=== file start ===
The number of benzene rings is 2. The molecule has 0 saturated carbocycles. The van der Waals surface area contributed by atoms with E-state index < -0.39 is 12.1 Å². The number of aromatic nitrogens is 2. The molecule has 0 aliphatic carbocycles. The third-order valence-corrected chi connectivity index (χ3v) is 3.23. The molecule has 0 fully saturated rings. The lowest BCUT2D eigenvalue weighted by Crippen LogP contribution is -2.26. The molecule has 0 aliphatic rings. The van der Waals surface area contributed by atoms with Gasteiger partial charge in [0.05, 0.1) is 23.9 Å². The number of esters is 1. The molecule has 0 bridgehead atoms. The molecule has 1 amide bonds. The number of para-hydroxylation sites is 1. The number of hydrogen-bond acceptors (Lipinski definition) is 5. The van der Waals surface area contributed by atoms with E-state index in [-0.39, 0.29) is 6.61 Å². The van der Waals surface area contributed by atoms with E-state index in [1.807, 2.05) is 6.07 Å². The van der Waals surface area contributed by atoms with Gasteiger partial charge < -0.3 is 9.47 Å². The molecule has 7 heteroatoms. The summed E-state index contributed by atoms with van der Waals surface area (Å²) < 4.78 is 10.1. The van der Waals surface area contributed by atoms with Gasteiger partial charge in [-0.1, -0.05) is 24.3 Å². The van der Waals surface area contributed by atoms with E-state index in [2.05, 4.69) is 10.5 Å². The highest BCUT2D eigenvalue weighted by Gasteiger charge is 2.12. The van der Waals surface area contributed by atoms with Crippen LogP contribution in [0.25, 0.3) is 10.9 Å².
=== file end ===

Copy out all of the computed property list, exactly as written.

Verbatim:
The number of benzene rings is 2. The molecule has 0 saturated carbocycles. The van der Waals surface area contributed by atoms with E-state index < -0.39 is 12.1 Å². The number of aromatic nitrogens is 2. The molecule has 0 aliphatic carbocycles. The third-order valence-corrected chi connectivity index (χ3v) is 3.23. The molecule has 0 fully saturated rings. The lowest BCUT2D eigenvalue weighted by Crippen LogP contribution is -2.26. The molecule has 0 aliphatic rings. The van der Waals surface area contributed by atoms with Gasteiger partial charge in [0.05, 0.1) is 23.9 Å². The number of esters is 1. The molecule has 0 bridgehead atoms. The molecule has 1 amide bonds. The number of para-hydroxylation sites is 1. The number of hydrogen-bond acceptors (Lipinski definition) is 5. The van der Waals surface area contributed by atoms with E-state index in [-0.39, 0.29) is 6.61 Å². The van der Waals surface area contributed by atoms with E-state index in [1.807, 2.05) is 6.07 Å². The van der Waals surface area contributed by atoms with Gasteiger partial charge < -0.3 is 9.47 Å². The molecule has 7 heteroatoms. The summed E-state index contributed by atoms with van der Waals surface area (Å²) < 4.78 is 10.1. The van der Waals surface area contributed by atoms with Gasteiger partial charge in [-0.1, -0.05) is 24.3 Å². The van der Waals surface area contributed by atoms with E-state index in [2.05, 4.69) is 10.5 Å². The highest BCUT2D eigenvalue weighted by Gasteiger charge is 2.12. The van der Waals surface area contributed by atoms with Crippen LogP contribution in [0.25, 0.3) is 10.9 Å².